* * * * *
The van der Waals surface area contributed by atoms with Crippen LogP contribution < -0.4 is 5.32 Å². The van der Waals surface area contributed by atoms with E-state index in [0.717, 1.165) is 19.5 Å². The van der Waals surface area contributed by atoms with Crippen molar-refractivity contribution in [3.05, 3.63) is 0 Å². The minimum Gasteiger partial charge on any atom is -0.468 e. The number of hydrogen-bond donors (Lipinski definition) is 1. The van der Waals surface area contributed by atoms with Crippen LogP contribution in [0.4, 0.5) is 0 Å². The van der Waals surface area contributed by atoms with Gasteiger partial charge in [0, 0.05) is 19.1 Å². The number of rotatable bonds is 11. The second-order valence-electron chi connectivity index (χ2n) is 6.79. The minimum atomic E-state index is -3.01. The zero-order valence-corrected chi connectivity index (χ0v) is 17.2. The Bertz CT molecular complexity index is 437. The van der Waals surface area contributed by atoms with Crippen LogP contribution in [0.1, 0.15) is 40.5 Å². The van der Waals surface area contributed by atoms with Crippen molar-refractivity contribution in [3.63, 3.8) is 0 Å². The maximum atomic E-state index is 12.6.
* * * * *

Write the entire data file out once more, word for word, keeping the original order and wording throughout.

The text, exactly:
The van der Waals surface area contributed by atoms with Crippen LogP contribution < -0.4 is 5.32 Å². The van der Waals surface area contributed by atoms with E-state index in [0.717, 1.165) is 19.5 Å². The van der Waals surface area contributed by atoms with Crippen molar-refractivity contribution in [3.05, 3.63) is 0 Å². The minimum Gasteiger partial charge on any atom is -0.468 e. The number of hydrogen-bond donors (Lipinski definition) is 1. The van der Waals surface area contributed by atoms with Crippen LogP contribution in [0.4, 0.5) is 0 Å². The van der Waals surface area contributed by atoms with Gasteiger partial charge in [0, 0.05) is 19.1 Å². The number of rotatable bonds is 11. The second-order valence-electron chi connectivity index (χ2n) is 6.79. The minimum atomic E-state index is -3.01. The zero-order valence-corrected chi connectivity index (χ0v) is 17.2. The Bertz CT molecular complexity index is 437. The van der Waals surface area contributed by atoms with Crippen LogP contribution in [0.1, 0.15) is 40.5 Å². The van der Waals surface area contributed by atoms with Crippen molar-refractivity contribution in [3.63, 3.8) is 0 Å². The maximum atomic E-state index is 12.6.